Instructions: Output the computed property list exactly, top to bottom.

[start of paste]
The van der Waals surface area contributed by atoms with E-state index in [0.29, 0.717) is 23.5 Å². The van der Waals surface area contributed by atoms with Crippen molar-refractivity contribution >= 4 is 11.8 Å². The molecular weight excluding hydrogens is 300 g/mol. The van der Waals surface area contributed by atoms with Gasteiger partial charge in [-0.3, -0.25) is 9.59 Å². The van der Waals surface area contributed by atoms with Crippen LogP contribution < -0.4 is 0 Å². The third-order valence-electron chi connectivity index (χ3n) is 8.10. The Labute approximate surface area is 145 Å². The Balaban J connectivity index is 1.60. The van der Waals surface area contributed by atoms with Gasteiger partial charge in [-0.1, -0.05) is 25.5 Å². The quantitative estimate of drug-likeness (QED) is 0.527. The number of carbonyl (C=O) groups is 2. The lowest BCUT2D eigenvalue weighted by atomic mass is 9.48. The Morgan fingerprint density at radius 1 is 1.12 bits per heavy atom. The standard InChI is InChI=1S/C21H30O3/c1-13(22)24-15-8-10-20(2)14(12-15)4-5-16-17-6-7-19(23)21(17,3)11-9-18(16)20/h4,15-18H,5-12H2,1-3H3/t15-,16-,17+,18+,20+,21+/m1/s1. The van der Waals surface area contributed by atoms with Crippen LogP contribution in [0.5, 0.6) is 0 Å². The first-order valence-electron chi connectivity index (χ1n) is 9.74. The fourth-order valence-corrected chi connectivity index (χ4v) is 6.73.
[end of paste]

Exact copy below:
The van der Waals surface area contributed by atoms with E-state index in [0.29, 0.717) is 23.5 Å². The van der Waals surface area contributed by atoms with Crippen molar-refractivity contribution >= 4 is 11.8 Å². The molecular weight excluding hydrogens is 300 g/mol. The van der Waals surface area contributed by atoms with Gasteiger partial charge in [-0.3, -0.25) is 9.59 Å². The van der Waals surface area contributed by atoms with Crippen LogP contribution < -0.4 is 0 Å². The third-order valence-electron chi connectivity index (χ3n) is 8.10. The Labute approximate surface area is 145 Å². The Balaban J connectivity index is 1.60. The van der Waals surface area contributed by atoms with Gasteiger partial charge in [-0.1, -0.05) is 25.5 Å². The quantitative estimate of drug-likeness (QED) is 0.527. The number of carbonyl (C=O) groups is 2. The lowest BCUT2D eigenvalue weighted by atomic mass is 9.48. The Morgan fingerprint density at radius 1 is 1.12 bits per heavy atom. The standard InChI is InChI=1S/C21H30O3/c1-13(22)24-15-8-10-20(2)14(12-15)4-5-16-17-6-7-19(23)21(17,3)11-9-18(16)20/h4,15-18H,5-12H2,1-3H3/t15-,16-,17+,18+,20+,21+/m1/s1. The van der Waals surface area contributed by atoms with Crippen LogP contribution in [0.5, 0.6) is 0 Å². The first-order valence-electron chi connectivity index (χ1n) is 9.74. The fourth-order valence-corrected chi connectivity index (χ4v) is 6.73.